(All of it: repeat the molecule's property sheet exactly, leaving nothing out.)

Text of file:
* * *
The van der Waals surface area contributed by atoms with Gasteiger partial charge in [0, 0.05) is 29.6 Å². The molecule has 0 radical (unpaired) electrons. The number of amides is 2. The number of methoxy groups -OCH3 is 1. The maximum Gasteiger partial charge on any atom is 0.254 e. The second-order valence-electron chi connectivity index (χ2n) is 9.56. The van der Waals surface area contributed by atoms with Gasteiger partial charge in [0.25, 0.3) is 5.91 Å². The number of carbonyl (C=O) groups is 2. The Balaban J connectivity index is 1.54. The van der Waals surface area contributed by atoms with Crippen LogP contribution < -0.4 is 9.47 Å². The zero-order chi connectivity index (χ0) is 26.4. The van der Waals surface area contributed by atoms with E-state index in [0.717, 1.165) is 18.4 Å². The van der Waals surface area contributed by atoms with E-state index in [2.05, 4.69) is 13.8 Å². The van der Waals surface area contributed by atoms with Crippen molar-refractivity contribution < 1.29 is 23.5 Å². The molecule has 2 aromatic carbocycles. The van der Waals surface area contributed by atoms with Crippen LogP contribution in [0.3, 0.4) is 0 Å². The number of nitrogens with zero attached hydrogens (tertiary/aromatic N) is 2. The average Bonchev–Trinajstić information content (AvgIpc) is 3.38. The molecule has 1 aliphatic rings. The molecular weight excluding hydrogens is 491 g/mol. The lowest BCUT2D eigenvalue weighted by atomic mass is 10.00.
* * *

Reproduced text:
The van der Waals surface area contributed by atoms with Gasteiger partial charge in [0, 0.05) is 29.6 Å². The molecule has 0 radical (unpaired) electrons. The number of amides is 2. The number of methoxy groups -OCH3 is 1. The maximum Gasteiger partial charge on any atom is 0.254 e. The second-order valence-electron chi connectivity index (χ2n) is 9.56. The van der Waals surface area contributed by atoms with Gasteiger partial charge in [0.25, 0.3) is 5.91 Å². The number of carbonyl (C=O) groups is 2. The Balaban J connectivity index is 1.54. The van der Waals surface area contributed by atoms with Crippen LogP contribution < -0.4 is 9.47 Å². The zero-order chi connectivity index (χ0) is 26.4. The van der Waals surface area contributed by atoms with E-state index in [0.717, 1.165) is 18.4 Å². The van der Waals surface area contributed by atoms with E-state index in [2.05, 4.69) is 13.8 Å². The van der Waals surface area contributed by atoms with Crippen molar-refractivity contribution < 1.29 is 23.5 Å². The molecule has 2 aromatic carbocycles. The van der Waals surface area contributed by atoms with Crippen LogP contribution in [0.3, 0.4) is 0 Å². The number of nitrogens with zero attached hydrogens (tertiary/aromatic N) is 2. The average Bonchev–Trinajstić information content (AvgIpc) is 3.38. The molecule has 1 aliphatic rings. The molecular weight excluding hydrogens is 491 g/mol. The lowest BCUT2D eigenvalue weighted by atomic mass is 10.00.